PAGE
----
Parade Field Terrace*
'St Helen's Barracks' & Belvedere Farm

"We have found one of these house names on our house (12 Belvedere Road). It has been long hidden with ivy. But it's hard to make out. Can you help? From Mrs Harper" This enquiry from February 2014 prompted a visit to Belvedere Road. We recall this name plaque from the eighties when the attractive row of cottages opposite Bristo's petrol station were refurbished and modernised. Of course, at that time the Victorian Albion Mills public house stood on the corner, well-known for music gigs in the small cellar. Although closed and demolished in 1995 to make way for more Bristo's car display space, the bus stop is still called 'Albion Mills' to commemorate the windmills which stood here on the top of Albion Hill.
One of them stood off the site of the present day Belle Vue Road: Post Mill Close. After the mill was demolished this strip of land beside the Westerfield-Felixstowe railway cutting (opened 1877) was allotments and, since the late 1970s blocks of flats. The weather-boarded Mill House is still standing at number 123 Belle Vue Road.
[*For some time we were misreading this worn plaque as 'Parade Road Terrace'; a classic case of reading what one expects to find, rather than looking long and hard. Thanks to the work of Hilary Platts on the California estate, the mistake was corrected in 2014.]

Ipswich Historic Lettering: Parade Rd Terrace 12014 images
'PARADE FIELD
TERRACE
1849'
The name plaque is at first storey level in the Suffolk white brick feature between numbers 10 and 12 Belvedere Road. Despite the ivy tendrils and weathering, the lettering should be clearer if viewed in raking sunlight (or streetlight).
Ipswich Historic Lettering: Parade Rd Terrace 2a

Pre-modernisation
Ipswich Historic Lettering: Parade Rd Terrace 4   Ipswich Historic Lettering: Parade Rd Terrace 5
Mrs Harper sends these remarkable photographs of Parade Field Terrace in the 1980s before modernisation, although they resemble images from a hundred years before. Above left: the frontage of 10-12 with the name plaque between the upstairs windows, in the pale brick, perpendicular feature. Above right: the interior with an old scullery sink and fireplace. Below: the back yards, apparently after partial demolition of upstairs box-rooms, rear wash-houses and outside toilets. The cast iron mangle and galavanised container are a reminder of a previous generation.
Ipswich Historic Lettering: Parade Rd Terrace 3
Parade Field Terrace abutted the outhouses and car park of The Albion Mills public house on the corner of Albion Hill (Woodbridge Road). Demolished in 1995, the pub bore a sign showing Cranfields Flour Mill on the Wet Dock rather than the windmills which benefitted from the stiff sou'westerlies which funnelled up the Gipping valley. The photograph is from The Ipswich Society's Image Archive (see Links).
Ipswich Historic Lettering: Albion MillsPhotograph courtesy The Ipswich Society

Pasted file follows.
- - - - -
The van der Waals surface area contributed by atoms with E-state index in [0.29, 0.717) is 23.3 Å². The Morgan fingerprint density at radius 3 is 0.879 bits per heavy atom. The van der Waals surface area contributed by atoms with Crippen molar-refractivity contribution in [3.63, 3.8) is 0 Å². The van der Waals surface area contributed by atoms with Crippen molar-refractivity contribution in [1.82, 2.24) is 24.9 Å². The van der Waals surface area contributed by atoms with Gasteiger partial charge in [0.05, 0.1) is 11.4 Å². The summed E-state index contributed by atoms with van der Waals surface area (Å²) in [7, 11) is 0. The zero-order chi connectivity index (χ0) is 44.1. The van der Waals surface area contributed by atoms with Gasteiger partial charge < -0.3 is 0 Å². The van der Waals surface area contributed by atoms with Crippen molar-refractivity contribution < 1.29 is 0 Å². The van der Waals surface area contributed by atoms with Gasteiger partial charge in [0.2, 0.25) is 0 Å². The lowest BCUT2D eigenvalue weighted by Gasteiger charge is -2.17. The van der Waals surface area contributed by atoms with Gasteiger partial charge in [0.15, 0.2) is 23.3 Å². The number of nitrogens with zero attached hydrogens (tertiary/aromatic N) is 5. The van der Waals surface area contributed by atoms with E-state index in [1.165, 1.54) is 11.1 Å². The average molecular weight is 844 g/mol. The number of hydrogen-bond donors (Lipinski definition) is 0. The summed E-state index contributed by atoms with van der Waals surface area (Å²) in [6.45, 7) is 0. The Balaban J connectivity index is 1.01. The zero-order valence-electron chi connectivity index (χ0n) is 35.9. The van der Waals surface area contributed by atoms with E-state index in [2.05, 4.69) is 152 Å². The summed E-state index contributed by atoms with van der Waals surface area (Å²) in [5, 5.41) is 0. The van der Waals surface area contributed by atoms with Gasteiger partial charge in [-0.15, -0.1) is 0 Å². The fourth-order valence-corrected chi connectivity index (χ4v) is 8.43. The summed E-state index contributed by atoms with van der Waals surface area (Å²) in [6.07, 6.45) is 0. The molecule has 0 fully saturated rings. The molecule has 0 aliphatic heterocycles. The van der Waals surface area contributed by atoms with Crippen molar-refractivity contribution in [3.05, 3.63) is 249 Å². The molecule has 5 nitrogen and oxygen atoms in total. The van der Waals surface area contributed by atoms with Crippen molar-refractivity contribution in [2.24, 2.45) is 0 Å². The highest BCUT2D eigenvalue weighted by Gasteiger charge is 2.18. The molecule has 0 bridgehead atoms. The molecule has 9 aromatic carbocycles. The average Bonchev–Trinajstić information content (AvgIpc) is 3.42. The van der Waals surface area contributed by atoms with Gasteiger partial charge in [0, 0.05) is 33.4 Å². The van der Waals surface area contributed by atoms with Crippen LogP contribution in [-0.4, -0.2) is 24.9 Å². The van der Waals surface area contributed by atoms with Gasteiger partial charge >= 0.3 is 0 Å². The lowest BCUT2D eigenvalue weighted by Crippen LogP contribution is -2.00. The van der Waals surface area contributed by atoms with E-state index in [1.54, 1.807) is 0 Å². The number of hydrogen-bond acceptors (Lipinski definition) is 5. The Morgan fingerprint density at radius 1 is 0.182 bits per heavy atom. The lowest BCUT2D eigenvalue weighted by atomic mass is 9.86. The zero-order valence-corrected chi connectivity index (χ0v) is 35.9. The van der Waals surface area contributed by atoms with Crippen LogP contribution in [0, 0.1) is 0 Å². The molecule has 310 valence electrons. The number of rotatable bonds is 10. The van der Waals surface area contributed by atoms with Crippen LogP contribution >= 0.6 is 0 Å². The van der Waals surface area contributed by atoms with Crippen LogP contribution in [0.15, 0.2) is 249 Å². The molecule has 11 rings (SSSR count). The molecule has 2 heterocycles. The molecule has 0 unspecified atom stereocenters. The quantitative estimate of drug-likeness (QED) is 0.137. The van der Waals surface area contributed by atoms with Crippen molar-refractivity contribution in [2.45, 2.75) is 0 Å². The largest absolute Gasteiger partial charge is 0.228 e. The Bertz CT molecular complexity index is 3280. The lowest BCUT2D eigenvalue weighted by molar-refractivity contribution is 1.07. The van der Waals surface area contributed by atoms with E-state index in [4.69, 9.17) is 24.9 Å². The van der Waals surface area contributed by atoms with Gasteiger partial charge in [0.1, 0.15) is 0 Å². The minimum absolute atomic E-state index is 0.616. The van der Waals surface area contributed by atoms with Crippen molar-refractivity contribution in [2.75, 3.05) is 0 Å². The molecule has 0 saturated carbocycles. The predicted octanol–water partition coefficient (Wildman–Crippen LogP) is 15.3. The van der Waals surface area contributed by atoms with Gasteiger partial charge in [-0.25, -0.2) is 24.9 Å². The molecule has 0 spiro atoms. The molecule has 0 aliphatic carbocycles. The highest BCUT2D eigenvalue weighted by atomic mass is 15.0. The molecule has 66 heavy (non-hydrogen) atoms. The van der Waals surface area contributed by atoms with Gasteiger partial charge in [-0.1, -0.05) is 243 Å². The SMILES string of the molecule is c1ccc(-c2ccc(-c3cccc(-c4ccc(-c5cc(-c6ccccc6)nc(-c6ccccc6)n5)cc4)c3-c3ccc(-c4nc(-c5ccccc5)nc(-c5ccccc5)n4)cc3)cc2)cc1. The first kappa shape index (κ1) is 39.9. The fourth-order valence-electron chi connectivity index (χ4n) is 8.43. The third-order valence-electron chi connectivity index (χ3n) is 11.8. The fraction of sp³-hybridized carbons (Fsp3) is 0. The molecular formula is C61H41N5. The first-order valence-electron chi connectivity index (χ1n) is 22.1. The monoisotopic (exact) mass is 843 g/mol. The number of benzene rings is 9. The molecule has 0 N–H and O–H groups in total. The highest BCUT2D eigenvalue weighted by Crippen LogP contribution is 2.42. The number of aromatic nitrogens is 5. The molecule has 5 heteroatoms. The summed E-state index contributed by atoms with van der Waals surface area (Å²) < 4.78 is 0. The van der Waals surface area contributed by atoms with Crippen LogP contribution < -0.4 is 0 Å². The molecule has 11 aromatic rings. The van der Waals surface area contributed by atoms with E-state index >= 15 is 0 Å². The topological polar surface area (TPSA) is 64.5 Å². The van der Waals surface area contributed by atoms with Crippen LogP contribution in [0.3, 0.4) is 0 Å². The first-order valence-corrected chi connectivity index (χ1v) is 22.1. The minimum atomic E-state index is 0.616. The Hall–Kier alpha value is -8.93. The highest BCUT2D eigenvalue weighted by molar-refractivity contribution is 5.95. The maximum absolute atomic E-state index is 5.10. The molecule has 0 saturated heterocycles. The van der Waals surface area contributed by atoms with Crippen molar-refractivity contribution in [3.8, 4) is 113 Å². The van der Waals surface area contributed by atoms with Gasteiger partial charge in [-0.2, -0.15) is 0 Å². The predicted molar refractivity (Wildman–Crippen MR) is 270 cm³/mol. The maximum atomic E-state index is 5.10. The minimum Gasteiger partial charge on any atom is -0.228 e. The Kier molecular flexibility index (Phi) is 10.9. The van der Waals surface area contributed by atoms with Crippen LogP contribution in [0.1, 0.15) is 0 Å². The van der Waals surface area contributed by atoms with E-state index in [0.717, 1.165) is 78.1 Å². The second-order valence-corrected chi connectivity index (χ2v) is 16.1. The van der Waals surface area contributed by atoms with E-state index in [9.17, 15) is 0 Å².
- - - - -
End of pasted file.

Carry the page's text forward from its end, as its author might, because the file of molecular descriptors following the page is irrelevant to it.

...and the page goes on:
The map detail from 1902 shows the railway cutting and Woodbridge Road bridge over it. Interestingly, the small building on the corner of Belvedere Road is marked as 'PH' (public house), rather than the Albion Mills which stood on the opposite corner, probably from the 1860s. Over the years this has been a The Robin Hood & Little John public house (and it must have been little), a greengrocer's, a florist ('Belvedere and Orchidia', no less) and a 'therapy' place. It has had a french polisher and hair salon behind it on Belvedere Road. In 1902 there are open fields to the north, presumably belonging to Belevedere Farm – the farmhouse is still there – and it is interesting to see how they had to engineer the curve of the Felixstowe line (opened 1877) railway cutting to just miss the corner of the property. Belvedere: Italian for 'fair view';  'an architectural structure sited to take advantage of a fine or scenic view', because of the views over the town from this high point on Albion Hill; see also Belle Vue Road nearby. It is interesting that on the map below a house or smallholding halfway up Sidegate Lane is labelled 'Belvedere'. This house still stands today on the cul-de-sac leading round to the Sidegate Lane Neighbourhood Group Community Centre. Is it this which gives Belvedere Road its name – but surely there is no scenic view from this vantage point?
Ipswich Historic Lettering: Parade Rd Terrace map1902 map
It is interesting to note that 'Parade Field Terrace' is not the terrace in Parade Road, but in 'Parade Terrace'. This points to the fact that the parade ground used by the militia was on the site of, or very close to, Parade Road.
Ipswich Historic Lettering: Parade Cottages 1   Ipswich Historic Lettering: Parade Cottages 22016 images
There is a handful of house name plaques in Parade Road, including on the north side, 'Jubilee Cottages 1897' and 'Victoria Cottages 1897' (the year of
Queen Victoria's Diamond Jubilee marking 60 years of her reign). On the south side is:
'PARADE
COTTAGES
1895'
See our Brunswick Road Post Office page for the 1930s houses and shops which were part of the eventual extension north of Brunswick Road.